The big winner vs. base defense is Fant.
“That’s the biggest advantage,” the NFL assistant said. “Get a linebacker on Fant or the Missouri kid (Okwuegbunam) and it’s a big matchup issue. And the best matchup doesn’t have to be a tight end on a linebacker. It could easily feature your top receiver over a linebacker and a tight end against a corner.”
Said Vannett: “I just think ‘12’ helps the running game so much because with guys like us on the field (together), they don’t know if it’s going to be a run or pass.”
Pluses of using “12” against a sub-package: This is where the Broncos should be able to run it because the defense will take either a lineman or a linebacker off the field and Shurmur can use Vannett (or Butt) as a sixth run blocker. And using Fant alongside receivers Courtland Sutton and Jerry Jeudy and, if he motions out of the backfield, Phillip Lindsay or Melvin Gordon to spread the field horizontally, could present single matchups, or, as Harman said, force teams to play zone (free releases for the receivers at the snap).
Do play-callers prefer facing a base or nickel defense while in “12”?
“For certain plays, for sure (we want a base defense),” Broncos quarterbacks coach Mike Shula said. “But what happens is, some defenses may go nickel all the time and treat (‘12’) like it’s three receivers or go by down and distance. You have to be prepared for both when you come in with two tight ends. There is an advantage to throwing the ball vs. base and running the ball vs. nickel, but defenses know that, too, so even if they’re in nickel, they’ll find a way to have a good run defense out there.”
Defenses could face a pick-their-poison decision.
“Go nickel and you risk getting run on, especially inside; go base and you risk getting thrown on and not just because you’re playing with three linebackers, but also because your base coverages and pass-rush designs are a lot less multiple than your nickel designs,” NFL analyst Andy Benoit said. “I wouldn’t be surprised if Tennessee plays a ‘big nickel,’ and uses a safety instead of a cornerback as the fifth defensive back by sliding Kenny Vaccaro to the slot and bringing in Amani Hooker at safety.”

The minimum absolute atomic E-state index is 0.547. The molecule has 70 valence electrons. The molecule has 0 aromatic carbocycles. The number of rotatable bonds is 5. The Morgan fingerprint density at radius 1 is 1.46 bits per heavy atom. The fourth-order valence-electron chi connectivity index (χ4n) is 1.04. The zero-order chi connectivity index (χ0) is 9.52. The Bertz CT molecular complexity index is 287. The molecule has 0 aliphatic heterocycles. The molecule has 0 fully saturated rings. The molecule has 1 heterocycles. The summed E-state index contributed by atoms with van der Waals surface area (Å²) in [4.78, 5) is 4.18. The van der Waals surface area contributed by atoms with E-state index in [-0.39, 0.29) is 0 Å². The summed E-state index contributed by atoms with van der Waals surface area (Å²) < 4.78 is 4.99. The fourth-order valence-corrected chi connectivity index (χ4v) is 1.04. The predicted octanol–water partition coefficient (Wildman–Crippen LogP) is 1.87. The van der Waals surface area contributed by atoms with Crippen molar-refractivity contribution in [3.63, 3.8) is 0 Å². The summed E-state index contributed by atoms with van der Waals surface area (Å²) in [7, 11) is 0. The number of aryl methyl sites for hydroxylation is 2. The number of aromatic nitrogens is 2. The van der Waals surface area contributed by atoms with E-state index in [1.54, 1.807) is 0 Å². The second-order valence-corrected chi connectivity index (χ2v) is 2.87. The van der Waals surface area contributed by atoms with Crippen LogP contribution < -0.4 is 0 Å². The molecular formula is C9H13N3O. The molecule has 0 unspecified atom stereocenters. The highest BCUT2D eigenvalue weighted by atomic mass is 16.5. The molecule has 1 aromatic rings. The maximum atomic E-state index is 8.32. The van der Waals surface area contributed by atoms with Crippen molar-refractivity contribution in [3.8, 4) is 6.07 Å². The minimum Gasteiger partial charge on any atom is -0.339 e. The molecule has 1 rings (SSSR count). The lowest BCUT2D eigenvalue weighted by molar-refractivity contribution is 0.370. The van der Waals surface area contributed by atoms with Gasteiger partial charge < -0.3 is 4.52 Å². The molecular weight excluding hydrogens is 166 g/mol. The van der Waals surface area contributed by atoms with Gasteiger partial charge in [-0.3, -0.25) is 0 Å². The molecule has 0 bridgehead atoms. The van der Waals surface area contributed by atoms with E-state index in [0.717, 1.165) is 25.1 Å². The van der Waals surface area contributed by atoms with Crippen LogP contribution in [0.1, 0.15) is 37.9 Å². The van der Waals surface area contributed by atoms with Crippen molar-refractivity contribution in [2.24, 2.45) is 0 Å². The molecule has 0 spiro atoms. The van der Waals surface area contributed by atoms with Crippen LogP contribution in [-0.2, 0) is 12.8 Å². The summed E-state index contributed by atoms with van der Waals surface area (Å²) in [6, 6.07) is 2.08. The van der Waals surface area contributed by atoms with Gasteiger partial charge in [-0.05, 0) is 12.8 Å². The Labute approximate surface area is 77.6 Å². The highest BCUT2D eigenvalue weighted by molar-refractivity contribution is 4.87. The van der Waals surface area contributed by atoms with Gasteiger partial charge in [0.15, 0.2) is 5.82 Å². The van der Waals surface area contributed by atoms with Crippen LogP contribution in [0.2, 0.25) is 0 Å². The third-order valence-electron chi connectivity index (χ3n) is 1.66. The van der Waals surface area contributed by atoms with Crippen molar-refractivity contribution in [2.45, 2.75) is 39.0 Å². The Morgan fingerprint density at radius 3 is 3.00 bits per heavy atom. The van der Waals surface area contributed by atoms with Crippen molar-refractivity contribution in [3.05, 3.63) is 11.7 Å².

A look back at some of Fant’s explosive plays last year revealed how he was used in a variety of ways.
His 25-yard touchdown against Jacksonville: Left H-back and motioned across the formation before catching a screen pass.
His 75-yard touchdown against Cleveland: Three-point stance and ran an over route, breaking three tackles.
His 48-yard catch at Houston: Motioned to right H-back and easily out-ran linebacker Benardrick McKinney on a go route.
Often, Fant would benefit from the Broncos using play-action or him giving the impression he was staying in protection by engaging or chipping a pass rusher. If the Broncos feel the best matchup is to use Vannett as a sixth pass protector, that not only frees Fant up to be a receiver, the same goes for using Gordon or Lindsay as a receiver out of the backfield.
“Anytime you get a tight end that runs and can catch the ball the way he does and can run routes the way he does, that’s so rare to come by in the league,” Vannett said.
The NFL assistant is already interested in seeing how Shurmur uses Fant in particular.
“My team should be doing the same thing,” the assistant coach said. “Everything we do in ‘11’, we can do in ‘12’,’ too.”